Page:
- You could also talk to Citizens Advice, as they are able to give advice on anti-social behaviour in housing.
What can I do about my messy neighbours?
Sometimes it’s not noise that bothers us. Smells, dust or rubbish, from either neighbours or local businesses can also be a problem.
If the problem is defined as a ‘statutory nuisance’, the council has a duty to serve a notice ordering it to be stopped or reduced.
To be defined as a statutory nuisance it must:
- be damaging to health or have the potential to damage health
- affect the comfort or quality of life of people in your area
- unreasonably or substantially interfere with your use and enjoyment of your home.
A ‘statutory nuisance’ could include:
- artificial light – for example, if you neighbour has a very strong, motion activated security light that affects your sleep (this category does not include street lights)
- dust, steam, smell or insects from business premises – for example, if you live next to or on top of a workshop and this creates a lot of dust and steam
- smoke, fumes or gases – for example, if you live on top of or next to a restaurant that sends fumes or strong smells your way
- a build-up of rubbish that could harm health – for example, if you live near a business that leaves a lot of waste outside that rots and attracts vermin.
What you should do:
- Approach your neighbour or the business causing the problem first, to raise your concerns with them. Only do this if you feel comfortable and safe.
- Try mediation, where someone independent tries to help both sides reach an agreement.
- If that doesn’t resolve the matter, or you don’t feel able to approach them yourself, talk to your local council’s Environmental Health team and ask them to look into the matter.
How can I manage a dispute with my neighbour about planning permission?
Does your neighbour want to extend their house? Have they built something that affects you or your home? In order to make certain changes to a home or property, an application for planning permission needs to be made.
The local authority planning department will then send out a notice to the people they think may be affected by the development to see if there are any objections.
If you receive a notice and are not happy with the proposal being made, you should register your objection with the planning department. Simply registering an objection doesn’t mean that the proposal will be refused, but it is important to make your views known to the council.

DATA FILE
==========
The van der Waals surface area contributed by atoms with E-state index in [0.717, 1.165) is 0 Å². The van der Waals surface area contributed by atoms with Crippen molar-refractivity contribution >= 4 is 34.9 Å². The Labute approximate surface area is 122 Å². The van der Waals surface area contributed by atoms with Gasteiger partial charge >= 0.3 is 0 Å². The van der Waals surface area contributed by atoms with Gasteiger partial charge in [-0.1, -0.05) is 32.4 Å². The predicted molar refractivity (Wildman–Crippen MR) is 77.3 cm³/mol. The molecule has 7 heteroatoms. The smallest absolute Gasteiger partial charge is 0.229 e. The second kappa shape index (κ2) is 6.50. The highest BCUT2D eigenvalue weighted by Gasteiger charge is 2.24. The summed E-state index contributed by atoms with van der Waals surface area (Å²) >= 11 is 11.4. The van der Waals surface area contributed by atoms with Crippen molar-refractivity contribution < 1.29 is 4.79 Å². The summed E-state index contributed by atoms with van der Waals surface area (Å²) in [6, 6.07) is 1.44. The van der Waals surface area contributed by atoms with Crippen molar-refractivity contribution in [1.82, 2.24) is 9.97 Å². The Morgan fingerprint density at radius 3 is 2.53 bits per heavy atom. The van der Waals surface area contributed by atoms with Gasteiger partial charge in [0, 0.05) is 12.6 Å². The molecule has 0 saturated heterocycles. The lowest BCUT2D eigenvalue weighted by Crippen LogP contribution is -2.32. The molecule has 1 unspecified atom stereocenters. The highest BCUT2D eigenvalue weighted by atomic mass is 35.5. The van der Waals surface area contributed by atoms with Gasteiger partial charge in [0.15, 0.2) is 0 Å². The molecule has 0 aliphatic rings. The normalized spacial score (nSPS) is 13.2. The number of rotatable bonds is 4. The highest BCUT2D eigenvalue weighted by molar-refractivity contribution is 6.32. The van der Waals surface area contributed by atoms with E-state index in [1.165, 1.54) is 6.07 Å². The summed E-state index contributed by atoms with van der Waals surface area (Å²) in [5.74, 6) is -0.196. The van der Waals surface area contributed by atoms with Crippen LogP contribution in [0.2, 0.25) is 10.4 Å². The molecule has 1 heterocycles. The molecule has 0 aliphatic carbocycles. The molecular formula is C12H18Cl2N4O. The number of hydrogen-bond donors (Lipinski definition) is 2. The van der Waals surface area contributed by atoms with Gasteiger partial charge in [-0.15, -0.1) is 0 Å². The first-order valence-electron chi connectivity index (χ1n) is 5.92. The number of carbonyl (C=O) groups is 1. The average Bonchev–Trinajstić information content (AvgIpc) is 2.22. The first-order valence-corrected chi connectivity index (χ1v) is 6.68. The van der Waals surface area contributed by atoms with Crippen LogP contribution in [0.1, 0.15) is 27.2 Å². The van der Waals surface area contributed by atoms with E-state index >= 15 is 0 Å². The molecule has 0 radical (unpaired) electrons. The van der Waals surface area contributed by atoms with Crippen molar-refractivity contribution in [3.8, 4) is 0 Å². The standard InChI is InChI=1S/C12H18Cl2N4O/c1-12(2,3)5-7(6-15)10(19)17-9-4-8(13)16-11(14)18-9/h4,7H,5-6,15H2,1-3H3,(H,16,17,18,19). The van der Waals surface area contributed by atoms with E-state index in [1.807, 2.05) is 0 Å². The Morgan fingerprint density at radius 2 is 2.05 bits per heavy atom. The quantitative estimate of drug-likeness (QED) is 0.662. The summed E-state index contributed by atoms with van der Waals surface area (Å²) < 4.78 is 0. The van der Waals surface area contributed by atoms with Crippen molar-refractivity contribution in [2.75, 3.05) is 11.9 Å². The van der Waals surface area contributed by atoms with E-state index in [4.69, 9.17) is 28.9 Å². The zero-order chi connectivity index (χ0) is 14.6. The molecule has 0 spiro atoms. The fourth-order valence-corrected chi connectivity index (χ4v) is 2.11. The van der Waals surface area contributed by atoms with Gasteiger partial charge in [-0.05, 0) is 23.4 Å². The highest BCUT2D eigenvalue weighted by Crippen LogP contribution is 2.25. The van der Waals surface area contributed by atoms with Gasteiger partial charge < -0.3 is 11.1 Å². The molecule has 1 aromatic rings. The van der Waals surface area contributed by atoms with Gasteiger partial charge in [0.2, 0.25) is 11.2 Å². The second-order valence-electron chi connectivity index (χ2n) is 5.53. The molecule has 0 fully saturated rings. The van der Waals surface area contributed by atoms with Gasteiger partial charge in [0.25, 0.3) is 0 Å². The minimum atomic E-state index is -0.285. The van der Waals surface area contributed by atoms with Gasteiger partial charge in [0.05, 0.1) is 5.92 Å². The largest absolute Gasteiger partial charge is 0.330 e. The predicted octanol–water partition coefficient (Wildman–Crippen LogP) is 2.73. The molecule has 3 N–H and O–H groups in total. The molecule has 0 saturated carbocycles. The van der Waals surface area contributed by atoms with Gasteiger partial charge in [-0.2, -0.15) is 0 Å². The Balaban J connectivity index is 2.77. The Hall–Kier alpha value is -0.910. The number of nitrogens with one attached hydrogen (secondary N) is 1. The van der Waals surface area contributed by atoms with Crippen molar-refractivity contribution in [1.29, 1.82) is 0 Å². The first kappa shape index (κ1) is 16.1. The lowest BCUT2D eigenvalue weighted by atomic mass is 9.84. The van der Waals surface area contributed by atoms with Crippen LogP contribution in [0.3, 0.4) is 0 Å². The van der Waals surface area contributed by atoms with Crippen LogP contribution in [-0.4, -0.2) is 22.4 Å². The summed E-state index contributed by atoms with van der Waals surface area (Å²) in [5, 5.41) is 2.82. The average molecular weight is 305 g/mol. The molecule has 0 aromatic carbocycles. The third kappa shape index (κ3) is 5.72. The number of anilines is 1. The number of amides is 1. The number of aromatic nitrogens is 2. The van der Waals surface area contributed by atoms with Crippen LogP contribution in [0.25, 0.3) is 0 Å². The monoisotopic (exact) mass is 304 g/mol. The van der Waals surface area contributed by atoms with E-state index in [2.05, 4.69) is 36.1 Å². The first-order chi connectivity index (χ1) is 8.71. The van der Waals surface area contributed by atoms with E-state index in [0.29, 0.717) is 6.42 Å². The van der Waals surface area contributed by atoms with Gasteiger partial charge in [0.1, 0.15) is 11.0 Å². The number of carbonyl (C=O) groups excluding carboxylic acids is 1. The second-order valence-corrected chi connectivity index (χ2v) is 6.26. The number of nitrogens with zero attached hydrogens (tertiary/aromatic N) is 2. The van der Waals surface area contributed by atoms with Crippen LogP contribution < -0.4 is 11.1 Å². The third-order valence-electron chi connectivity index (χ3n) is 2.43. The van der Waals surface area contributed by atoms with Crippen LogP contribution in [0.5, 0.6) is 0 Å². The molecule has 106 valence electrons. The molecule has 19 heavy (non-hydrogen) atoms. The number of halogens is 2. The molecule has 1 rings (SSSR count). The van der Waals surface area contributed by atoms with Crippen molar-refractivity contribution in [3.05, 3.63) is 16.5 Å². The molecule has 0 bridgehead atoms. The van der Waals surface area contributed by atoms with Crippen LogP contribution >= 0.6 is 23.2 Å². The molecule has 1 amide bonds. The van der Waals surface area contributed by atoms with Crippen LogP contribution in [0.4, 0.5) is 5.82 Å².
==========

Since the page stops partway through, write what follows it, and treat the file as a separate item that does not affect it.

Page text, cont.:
Things which people might need to get planning permission for include:
- Extending their home
- Creating a driveway and dropped kerb
- Building an outbuilding
- Putting up a conservatory
However, planning permission may not be necessary if the works meet certain conditions. A smaller extension or outbuilding may not need permission. You can check the precise rules with your local authority planning department, or use the Planning Portal website.
You can complain to the local authority planning department if you think a neighbour needed planning permission to make changes to their property but didn’t get it. You can also raise a complaint if your neighbour is using an outbuilding for a purpose which they don’t have permission for, for example, using it as a residence, or if they have sub-divided their house without permission.
- To find out what work might require planning permission see Planning Portal.
If you have a dispute with your neighbour over a shared wall or fence, then these are civil matters. The local authority planning department does not intervene in these matters. Instead, you will have to resolve them yourself by appointing a surveyor, or seeking legal advice.
A small favour
All the information and advice we provide on the website is free and completely independent, as is our National Advice Line that is open 365 days a year.
But demand is going up. We are an ageing population and more people than ever are coming to us for support, which is why we need to ask for help.
If you are able to, just a small gift today could help us reach even more older people wherever the need is greatest.